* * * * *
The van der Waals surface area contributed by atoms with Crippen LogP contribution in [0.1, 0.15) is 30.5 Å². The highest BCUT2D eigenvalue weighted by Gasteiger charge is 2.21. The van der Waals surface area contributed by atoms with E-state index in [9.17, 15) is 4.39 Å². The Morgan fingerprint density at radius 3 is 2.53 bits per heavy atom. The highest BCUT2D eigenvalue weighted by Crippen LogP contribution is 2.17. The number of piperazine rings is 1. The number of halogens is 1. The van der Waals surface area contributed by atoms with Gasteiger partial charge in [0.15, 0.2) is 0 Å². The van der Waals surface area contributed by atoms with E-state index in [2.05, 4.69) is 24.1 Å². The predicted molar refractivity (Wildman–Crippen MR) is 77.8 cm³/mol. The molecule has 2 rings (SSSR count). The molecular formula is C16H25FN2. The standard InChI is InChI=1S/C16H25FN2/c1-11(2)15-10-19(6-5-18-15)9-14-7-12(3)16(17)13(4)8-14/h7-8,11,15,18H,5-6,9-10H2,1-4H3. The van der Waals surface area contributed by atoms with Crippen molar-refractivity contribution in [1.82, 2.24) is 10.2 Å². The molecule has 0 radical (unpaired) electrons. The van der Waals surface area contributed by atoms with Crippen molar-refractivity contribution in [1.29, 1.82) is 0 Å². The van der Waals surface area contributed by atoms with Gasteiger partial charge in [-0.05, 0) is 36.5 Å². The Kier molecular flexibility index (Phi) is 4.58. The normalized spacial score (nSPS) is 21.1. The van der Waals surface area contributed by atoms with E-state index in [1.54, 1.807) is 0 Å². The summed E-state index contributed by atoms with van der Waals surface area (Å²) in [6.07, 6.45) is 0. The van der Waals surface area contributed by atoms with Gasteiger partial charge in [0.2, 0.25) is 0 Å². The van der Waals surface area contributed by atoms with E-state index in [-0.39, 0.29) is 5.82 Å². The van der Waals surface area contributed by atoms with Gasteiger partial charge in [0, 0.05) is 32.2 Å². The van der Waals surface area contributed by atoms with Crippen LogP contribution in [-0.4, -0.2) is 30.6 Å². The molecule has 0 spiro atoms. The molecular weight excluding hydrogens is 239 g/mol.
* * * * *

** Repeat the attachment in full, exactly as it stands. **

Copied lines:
The van der Waals surface area contributed by atoms with Crippen LogP contribution in [0.1, 0.15) is 30.5 Å². The highest BCUT2D eigenvalue weighted by Gasteiger charge is 2.21. The van der Waals surface area contributed by atoms with E-state index in [9.17, 15) is 4.39 Å². The Morgan fingerprint density at radius 3 is 2.53 bits per heavy atom. The highest BCUT2D eigenvalue weighted by Crippen LogP contribution is 2.17. The number of piperazine rings is 1. The number of halogens is 1. The van der Waals surface area contributed by atoms with Gasteiger partial charge in [0.15, 0.2) is 0 Å². The van der Waals surface area contributed by atoms with E-state index in [2.05, 4.69) is 24.1 Å². The predicted molar refractivity (Wildman–Crippen MR) is 77.8 cm³/mol. The molecule has 2 rings (SSSR count). The molecular formula is C16H25FN2. The standard InChI is InChI=1S/C16H25FN2/c1-11(2)15-10-19(6-5-18-15)9-14-7-12(3)16(17)13(4)8-14/h7-8,11,15,18H,5-6,9-10H2,1-4H3. The van der Waals surface area contributed by atoms with Crippen molar-refractivity contribution in [1.82, 2.24) is 10.2 Å². The molecule has 0 radical (unpaired) electrons. The van der Waals surface area contributed by atoms with Crippen molar-refractivity contribution in [1.29, 1.82) is 0 Å². The van der Waals surface area contributed by atoms with Gasteiger partial charge in [-0.05, 0) is 36.5 Å². The Kier molecular flexibility index (Phi) is 4.58. The normalized spacial score (nSPS) is 21.1. The van der Waals surface area contributed by atoms with E-state index in [1.54, 1.807) is 0 Å². The summed E-state index contributed by atoms with van der Waals surface area (Å²) in [6.07, 6.45) is 0. The van der Waals surface area contributed by atoms with Gasteiger partial charge in [0.2, 0.25) is 0 Å². The van der Waals surface area contributed by atoms with E-state index in [-0.39, 0.29) is 5.82 Å². The van der Waals surface area contributed by atoms with Gasteiger partial charge in [0, 0.05) is 32.2 Å². The van der Waals surface area contributed by atoms with Crippen LogP contribution in [-0.4, -0.2) is 30.6 Å². The molecule has 0 spiro atoms. The molecular weight excluding hydrogens is 239 g/mol.